Now that the QCX Mini and its power pack have been finished, there was only one part still missing: an antenna tuner to match! (pun intended, HI)
Just like the battery pack, the antenna tuner would need to be small, rugged and portable, and not too expensive. You probably know where this is going, don't you?
Yep, this is going to be another report on building the infamous Chinesium 'Manual Days' antenna tuner kit. In my defense, I bought the kit before I knew anything about antenna tuners, so the low price was enough to convince me that this was the kit to buy...
The parts arrived in a cheap plastic bag, and spent a couple of months on a shelf not only waiting for the QCX Mini and its battery pack to be finished, but also for me to learn CW, which is still a daily struggle! Meanwhile, I did read up on the tuner kit, and realized that looking at low cost alone probably wasn't the best way to select an antenna tuner. First of all, the looks of the kit were less than impressive:
A manual antenna tuner doesn't need to be very complicated though. And well, all the parts seemed to be there:
Well the kit was here anyway, so I decided to just give it a try and build it. Not in the original box of course, that thing is just *** Ugly :(
The schematic did not seem to be too complicated, and I calculated (rather optimistically) that the whole thing should be able to fit in a 100x54x30mm box:
A nice and compact enclosure was ordered, and turned this little project into a bit of a challenge.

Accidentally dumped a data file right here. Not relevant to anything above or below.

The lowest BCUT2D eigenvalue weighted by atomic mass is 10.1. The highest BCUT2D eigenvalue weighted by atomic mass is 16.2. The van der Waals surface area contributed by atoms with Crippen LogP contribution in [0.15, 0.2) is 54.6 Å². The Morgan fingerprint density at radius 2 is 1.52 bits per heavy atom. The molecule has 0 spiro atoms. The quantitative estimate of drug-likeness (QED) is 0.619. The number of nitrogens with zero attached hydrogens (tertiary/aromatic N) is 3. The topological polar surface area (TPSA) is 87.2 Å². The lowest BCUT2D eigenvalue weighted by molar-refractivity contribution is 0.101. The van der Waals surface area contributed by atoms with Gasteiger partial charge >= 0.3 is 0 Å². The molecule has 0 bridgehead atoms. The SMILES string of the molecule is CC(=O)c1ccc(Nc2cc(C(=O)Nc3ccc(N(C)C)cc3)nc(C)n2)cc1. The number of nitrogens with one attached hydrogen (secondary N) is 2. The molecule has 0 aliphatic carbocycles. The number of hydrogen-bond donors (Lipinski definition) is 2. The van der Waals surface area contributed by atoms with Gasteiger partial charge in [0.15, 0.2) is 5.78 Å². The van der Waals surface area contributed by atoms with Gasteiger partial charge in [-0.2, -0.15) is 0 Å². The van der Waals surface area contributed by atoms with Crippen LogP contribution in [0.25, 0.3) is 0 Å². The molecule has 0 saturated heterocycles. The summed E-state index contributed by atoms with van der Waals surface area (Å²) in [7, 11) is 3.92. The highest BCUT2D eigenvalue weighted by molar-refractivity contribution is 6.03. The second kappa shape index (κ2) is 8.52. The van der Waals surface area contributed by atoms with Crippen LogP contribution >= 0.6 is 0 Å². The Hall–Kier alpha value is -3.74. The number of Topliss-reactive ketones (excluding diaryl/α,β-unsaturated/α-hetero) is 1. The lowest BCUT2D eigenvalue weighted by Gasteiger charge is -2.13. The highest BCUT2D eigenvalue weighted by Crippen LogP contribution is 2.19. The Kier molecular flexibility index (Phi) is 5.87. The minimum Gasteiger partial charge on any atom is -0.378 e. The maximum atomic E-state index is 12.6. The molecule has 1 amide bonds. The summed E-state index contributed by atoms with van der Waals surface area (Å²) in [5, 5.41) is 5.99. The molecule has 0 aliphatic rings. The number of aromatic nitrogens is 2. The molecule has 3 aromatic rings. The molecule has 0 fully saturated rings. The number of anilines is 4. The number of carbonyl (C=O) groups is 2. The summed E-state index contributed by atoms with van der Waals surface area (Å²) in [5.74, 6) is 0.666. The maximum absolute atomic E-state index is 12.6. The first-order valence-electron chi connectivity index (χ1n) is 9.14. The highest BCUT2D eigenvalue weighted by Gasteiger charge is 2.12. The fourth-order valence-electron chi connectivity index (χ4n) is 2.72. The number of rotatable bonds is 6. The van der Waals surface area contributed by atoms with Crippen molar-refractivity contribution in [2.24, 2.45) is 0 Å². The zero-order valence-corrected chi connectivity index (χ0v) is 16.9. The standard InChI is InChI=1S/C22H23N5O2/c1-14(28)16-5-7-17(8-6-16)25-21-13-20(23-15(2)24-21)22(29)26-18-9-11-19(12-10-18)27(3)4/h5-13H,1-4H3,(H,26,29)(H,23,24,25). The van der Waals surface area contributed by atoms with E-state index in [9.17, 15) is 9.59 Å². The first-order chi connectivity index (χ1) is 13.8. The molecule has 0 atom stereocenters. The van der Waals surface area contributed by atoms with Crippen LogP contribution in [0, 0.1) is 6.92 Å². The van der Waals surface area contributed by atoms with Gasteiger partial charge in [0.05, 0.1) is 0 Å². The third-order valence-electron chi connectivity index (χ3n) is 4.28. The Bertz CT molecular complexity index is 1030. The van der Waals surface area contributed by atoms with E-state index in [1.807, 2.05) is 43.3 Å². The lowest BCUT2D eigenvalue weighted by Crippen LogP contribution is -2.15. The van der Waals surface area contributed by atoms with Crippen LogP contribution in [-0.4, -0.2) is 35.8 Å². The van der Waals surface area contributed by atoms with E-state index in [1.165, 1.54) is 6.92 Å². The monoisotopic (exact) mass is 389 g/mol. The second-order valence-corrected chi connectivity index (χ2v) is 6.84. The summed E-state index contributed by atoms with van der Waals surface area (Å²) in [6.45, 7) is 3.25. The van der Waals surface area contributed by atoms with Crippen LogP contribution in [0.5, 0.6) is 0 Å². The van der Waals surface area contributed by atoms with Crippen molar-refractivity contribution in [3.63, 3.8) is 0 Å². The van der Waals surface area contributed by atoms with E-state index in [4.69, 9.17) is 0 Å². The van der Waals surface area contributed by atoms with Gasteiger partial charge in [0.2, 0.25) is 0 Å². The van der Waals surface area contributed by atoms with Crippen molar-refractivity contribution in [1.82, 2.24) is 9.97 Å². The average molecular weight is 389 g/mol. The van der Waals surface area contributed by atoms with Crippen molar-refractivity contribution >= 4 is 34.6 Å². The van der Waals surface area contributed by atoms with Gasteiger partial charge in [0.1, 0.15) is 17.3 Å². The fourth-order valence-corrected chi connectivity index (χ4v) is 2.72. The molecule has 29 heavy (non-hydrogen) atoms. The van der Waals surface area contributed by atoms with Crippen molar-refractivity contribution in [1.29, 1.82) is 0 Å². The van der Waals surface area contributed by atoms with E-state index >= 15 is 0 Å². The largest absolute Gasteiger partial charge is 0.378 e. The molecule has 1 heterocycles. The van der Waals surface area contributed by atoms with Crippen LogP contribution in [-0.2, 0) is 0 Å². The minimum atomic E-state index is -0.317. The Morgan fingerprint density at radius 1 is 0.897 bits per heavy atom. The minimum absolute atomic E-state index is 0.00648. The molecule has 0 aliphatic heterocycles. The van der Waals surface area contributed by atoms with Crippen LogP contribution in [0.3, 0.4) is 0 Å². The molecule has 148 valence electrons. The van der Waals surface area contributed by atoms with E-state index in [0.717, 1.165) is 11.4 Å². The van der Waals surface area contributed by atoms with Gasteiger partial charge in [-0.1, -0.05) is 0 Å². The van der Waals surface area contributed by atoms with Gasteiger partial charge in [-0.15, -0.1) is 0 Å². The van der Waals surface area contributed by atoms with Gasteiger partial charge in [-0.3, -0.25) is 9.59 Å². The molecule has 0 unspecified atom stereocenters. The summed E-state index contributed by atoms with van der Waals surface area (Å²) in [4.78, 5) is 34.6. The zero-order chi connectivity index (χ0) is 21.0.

Mistakes were made
There's lots of articles on the Internet on this particular kit, and they nearly all mention the terrible build instructions. The complaints seem to mostly focus on the toroid coils, and it's easy to understand why. This is what I found:
- The small FT37-43 transformer connections are correct in the schematic diagram. However, on some of the circuit boards the wiring is printed in reverse. Please make sure to check this before mounting this part! The 5-turn winding should connect to the 1N60 diode. My PCB (the V 2.0 version) had correct markings though.
- The larger T106-2 toroid is shown wired in reverse. The 10-turn section should be at the end. The 1-turn section should connect to the variable capacitors. Failing to do so will result in a tuner that's impossible to reach a match on most of the bands.
It's probably best to carefully check the PCB and building instructions against the schematic (which is correct). There may be other versions with even more mistakes!
First, drill the holes to fit the switches, BNC connectors and variable capacitors:
In this version an analog meter was added. I like to think that it allows for a more accurate SWR reading, although just using the LED also seems to work fine. It did however add to the challenge; I had to cut the PCB to make everything fit!
Winding the toroid coils
The small FT37-43 coil is quite easy to wind. The larger T106-2 coil is another matter. The original instructions didn't work for me, due to the small size of the enclosure. I decided to go for another approach, which allows me to mount the toroid very close to the rotary switch:
The switch contacts can then be used as hooks to connect the taps:
Here's another closeup:
Putting it all together
Using the winding technique shown above I was able to make everything fit into my enclosure. It was a close call though!
The end result
So here's the finished antenna tuner:
Yes I know, it's still no looker. But much to my surprise, it works perfectly well! I'm now able to match my QCX mini to nearly everything that can be used as an antenna (although to be fair a full size resonant wire antenna like an EFHW always will be a better option).
It's also light, sturdy and just as small as the QCX mini.
Mission accomplished I'd say :)